My Biggest Pet Peeve.

Let’s talk about my absolute biggest pet peeve – people in disabled parking spots without disabled placards!  Maybe I have anger management issues but this seriously makes me want to scream.

Today, I was out with my girls running errands. We parked one spot over from the disabled parking. I do have a placard but typically don’t use it unless it’s icy or we have Ali’s wheelchair with us.  I like to make sure that people who need them more than we do have access to them. I might use one on a really crowded day because it’s very hard for Ali to walk outside but today there was lots of available parking. As I grabbed a cart, I noticed that there was a blue Dodge Dart in the very well marked disabled parking stall that did not have a placard. I see that all the time. Typically it’s someone carrying a heavy bag of dog food or someone who runs in and out within about 2 minutes – neither of which make it okay. I went in to the store, we used the washroom, did our shopping and came back out and the car was still there. As I was loading up my kids, a lady in about 4 inch heels and dress so tight that I’m surprised it didn’t explode sauntered up to the Dart and bent right over and licked her finger and sighed as she rubbed a little bit of dirt off of it. Maybe she thought her car was pretty spiffy but I have trouble getting excited over a Dart! She sort of stood back and examined it (I know the look because I look at my Pilot that way) and got in and checked her makeup and as I was pulling out, she and her friend were still getting themselves organized to leave. She was obviously in no hurry to vacate that spot that they had no right to be in. Now, I am the first to say that disabilities are not always visible but if you do not have a valid placard, you should not be in those parking spots. I would love to give her the benefit of the doubt both in regard to her fashion sense and her parking job and assume that she didn’t know that it was a disabled spot but it’s very obvious that it is. I think she parked there to avoid door dings on her car and that pisses me off.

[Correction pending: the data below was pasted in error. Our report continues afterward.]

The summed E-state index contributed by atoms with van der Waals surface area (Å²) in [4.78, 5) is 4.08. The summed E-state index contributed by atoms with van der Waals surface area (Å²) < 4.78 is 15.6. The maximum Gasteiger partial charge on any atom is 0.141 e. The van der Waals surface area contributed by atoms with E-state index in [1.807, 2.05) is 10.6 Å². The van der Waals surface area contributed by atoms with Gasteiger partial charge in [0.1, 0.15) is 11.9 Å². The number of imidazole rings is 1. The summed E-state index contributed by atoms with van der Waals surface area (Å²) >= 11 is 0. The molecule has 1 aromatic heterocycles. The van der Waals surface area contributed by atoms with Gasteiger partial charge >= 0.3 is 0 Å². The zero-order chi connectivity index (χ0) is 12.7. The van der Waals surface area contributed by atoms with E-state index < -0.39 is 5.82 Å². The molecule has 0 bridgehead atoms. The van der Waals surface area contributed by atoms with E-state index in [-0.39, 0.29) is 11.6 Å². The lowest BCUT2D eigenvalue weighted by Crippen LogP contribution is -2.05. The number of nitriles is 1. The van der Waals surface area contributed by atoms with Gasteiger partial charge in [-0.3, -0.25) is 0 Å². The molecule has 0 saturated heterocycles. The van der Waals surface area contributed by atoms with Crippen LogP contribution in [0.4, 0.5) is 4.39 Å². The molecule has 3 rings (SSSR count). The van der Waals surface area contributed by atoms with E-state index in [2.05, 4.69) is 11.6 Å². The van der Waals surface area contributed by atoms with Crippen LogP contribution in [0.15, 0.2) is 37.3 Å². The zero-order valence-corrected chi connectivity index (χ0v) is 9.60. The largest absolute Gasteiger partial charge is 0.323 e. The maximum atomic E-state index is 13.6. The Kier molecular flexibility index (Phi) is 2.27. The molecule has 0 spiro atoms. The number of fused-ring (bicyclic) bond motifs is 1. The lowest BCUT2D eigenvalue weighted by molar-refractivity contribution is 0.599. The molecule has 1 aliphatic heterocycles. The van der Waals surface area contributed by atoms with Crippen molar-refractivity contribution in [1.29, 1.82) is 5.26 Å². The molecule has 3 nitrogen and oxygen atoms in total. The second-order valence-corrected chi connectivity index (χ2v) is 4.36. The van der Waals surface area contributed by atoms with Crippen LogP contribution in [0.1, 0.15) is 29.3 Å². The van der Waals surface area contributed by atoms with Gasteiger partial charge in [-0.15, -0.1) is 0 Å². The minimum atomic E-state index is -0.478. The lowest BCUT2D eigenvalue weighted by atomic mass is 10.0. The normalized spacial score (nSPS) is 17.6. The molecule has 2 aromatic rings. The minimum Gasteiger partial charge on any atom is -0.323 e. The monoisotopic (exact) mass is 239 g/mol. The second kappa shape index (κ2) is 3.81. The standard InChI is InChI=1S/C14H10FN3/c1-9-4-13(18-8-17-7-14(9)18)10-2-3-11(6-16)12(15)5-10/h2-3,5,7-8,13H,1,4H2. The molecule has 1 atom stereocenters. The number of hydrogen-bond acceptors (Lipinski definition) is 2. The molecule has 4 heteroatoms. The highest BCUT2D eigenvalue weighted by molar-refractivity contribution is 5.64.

I have a feeling that my many, many friends who do have a right to those parking spots would gladly take all the door dings in the world to give up the need for that placard. I would and I’m pretty anal about my beloved SUV. This woman’s life is obviously way to easy if she figures she can just help herself to something that is meant to make life easier for someone for whom a simple outing can be very difficult. I only wish my life could be that simple. I have seen families who have children with severe disabilities struggle into and out of the grocery store with their children because ALL of the disabled parking spots were taken by people without placards! That is NOT okay people! If you have one display it. If you don’t then leave the spots for someone who does. I don’t care what the circumstances are, there is absolutely no excuse for that. It’s lazy and entitled and it stinks! You know what, maybe she missed the sign. But I see it all time and all these people, in this small town, with a limited number of parking spots are not missing the signs!